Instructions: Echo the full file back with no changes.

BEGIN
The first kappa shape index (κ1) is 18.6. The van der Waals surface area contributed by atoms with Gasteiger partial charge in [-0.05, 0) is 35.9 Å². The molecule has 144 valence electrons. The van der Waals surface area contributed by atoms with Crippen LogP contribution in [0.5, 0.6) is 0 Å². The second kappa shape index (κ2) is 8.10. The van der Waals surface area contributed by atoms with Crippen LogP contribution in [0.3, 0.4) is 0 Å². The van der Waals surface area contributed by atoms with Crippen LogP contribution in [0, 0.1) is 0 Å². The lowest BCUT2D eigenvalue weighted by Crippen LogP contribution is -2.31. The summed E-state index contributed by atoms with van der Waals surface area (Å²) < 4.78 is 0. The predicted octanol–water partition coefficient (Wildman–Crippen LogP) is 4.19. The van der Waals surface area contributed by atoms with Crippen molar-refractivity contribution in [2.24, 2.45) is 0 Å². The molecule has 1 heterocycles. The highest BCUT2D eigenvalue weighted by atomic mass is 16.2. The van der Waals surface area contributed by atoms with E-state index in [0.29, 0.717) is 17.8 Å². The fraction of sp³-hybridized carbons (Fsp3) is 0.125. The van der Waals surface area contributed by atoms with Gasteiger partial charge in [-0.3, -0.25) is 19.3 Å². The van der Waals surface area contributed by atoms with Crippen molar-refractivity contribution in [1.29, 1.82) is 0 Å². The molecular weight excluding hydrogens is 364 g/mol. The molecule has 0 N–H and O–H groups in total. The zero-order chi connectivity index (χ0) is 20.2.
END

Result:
The first kappa shape index (κ1) is 18.6. The van der Waals surface area contributed by atoms with Gasteiger partial charge in [-0.05, 0) is 35.9 Å². The molecule has 144 valence electrons. The van der Waals surface area contributed by atoms with Crippen LogP contribution in [0.5, 0.6) is 0 Å². The second kappa shape index (κ2) is 8.10. The van der Waals surface area contributed by atoms with Crippen LogP contribution in [0.3, 0.4) is 0 Å². The van der Waals surface area contributed by atoms with Crippen LogP contribution in [0, 0.1) is 0 Å². The lowest BCUT2D eigenvalue weighted by Crippen LogP contribution is -2.31. The summed E-state index contributed by atoms with van der Waals surface area (Å²) < 4.78 is 0. The predicted octanol–water partition coefficient (Wildman–Crippen LogP) is 4.19. The van der Waals surface area contributed by atoms with Crippen molar-refractivity contribution in [2.24, 2.45) is 0 Å². The molecule has 1 heterocycles. The highest BCUT2D eigenvalue weighted by atomic mass is 16.2. The van der Waals surface area contributed by atoms with E-state index in [0.29, 0.717) is 17.8 Å². The fraction of sp³-hybridized carbons (Fsp3) is 0.125. The van der Waals surface area contributed by atoms with Gasteiger partial charge in [-0.3, -0.25) is 19.3 Å². The van der Waals surface area contributed by atoms with Crippen molar-refractivity contribution in [1.29, 1.82) is 0 Å². The molecular weight excluding hydrogens is 364 g/mol. The molecule has 0 N–H and O–H groups in total. The zero-order chi connectivity index (χ0) is 20.2.